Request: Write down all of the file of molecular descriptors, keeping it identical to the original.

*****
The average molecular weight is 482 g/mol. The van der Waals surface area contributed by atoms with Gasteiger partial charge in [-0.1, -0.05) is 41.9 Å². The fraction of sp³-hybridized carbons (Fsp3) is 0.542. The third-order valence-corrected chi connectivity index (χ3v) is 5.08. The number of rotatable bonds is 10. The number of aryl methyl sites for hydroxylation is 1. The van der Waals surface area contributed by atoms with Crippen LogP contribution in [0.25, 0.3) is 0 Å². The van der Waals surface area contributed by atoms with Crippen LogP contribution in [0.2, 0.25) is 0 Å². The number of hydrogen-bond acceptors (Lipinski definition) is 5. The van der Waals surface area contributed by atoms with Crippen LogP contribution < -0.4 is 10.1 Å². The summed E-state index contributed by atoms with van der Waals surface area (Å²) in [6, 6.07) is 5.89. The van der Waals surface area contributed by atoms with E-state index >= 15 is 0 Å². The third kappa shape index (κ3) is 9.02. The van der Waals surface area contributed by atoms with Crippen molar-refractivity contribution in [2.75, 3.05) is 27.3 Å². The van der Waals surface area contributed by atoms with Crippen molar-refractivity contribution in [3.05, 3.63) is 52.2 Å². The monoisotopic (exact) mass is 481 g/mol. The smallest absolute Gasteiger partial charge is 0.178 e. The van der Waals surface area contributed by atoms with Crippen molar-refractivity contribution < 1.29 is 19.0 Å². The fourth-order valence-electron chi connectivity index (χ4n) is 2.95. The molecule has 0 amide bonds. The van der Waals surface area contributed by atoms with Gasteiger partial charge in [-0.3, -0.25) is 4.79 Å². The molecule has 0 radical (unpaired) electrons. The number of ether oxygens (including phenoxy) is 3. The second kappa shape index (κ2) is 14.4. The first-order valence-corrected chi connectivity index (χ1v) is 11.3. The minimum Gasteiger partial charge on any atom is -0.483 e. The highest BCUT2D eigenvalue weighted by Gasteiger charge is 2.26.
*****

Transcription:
The average molecular weight is 482 g/mol. The van der Waals surface area contributed by atoms with Gasteiger partial charge in [-0.1, -0.05) is 41.9 Å². The fraction of sp³-hybridized carbons (Fsp3) is 0.542. The third-order valence-corrected chi connectivity index (χ3v) is 5.08. The number of rotatable bonds is 10. The number of aryl methyl sites for hydroxylation is 1. The van der Waals surface area contributed by atoms with Crippen LogP contribution in [0.25, 0.3) is 0 Å². The van der Waals surface area contributed by atoms with Crippen LogP contribution in [0.2, 0.25) is 0 Å². The number of hydrogen-bond acceptors (Lipinski definition) is 5. The van der Waals surface area contributed by atoms with Crippen LogP contribution < -0.4 is 10.1 Å². The summed E-state index contributed by atoms with van der Waals surface area (Å²) in [6, 6.07) is 5.89. The van der Waals surface area contributed by atoms with E-state index >= 15 is 0 Å². The third kappa shape index (κ3) is 9.02. The van der Waals surface area contributed by atoms with Crippen molar-refractivity contribution in [2.75, 3.05) is 27.3 Å². The van der Waals surface area contributed by atoms with Crippen molar-refractivity contribution in [3.05, 3.63) is 52.2 Å². The monoisotopic (exact) mass is 481 g/mol. The smallest absolute Gasteiger partial charge is 0.178 e. The van der Waals surface area contributed by atoms with Crippen molar-refractivity contribution < 1.29 is 19.0 Å². The fourth-order valence-electron chi connectivity index (χ4n) is 2.95. The molecule has 0 amide bonds. The van der Waals surface area contributed by atoms with Gasteiger partial charge in [-0.3, -0.25) is 4.79 Å². The molecule has 0 radical (unpaired) electrons. The number of ether oxygens (including phenoxy) is 3. The second kappa shape index (κ2) is 14.4. The first-order valence-corrected chi connectivity index (χ1v) is 11.3. The minimum Gasteiger partial charge on any atom is -0.483 e. The highest BCUT2D eigenvalue weighted by Gasteiger charge is 2.26.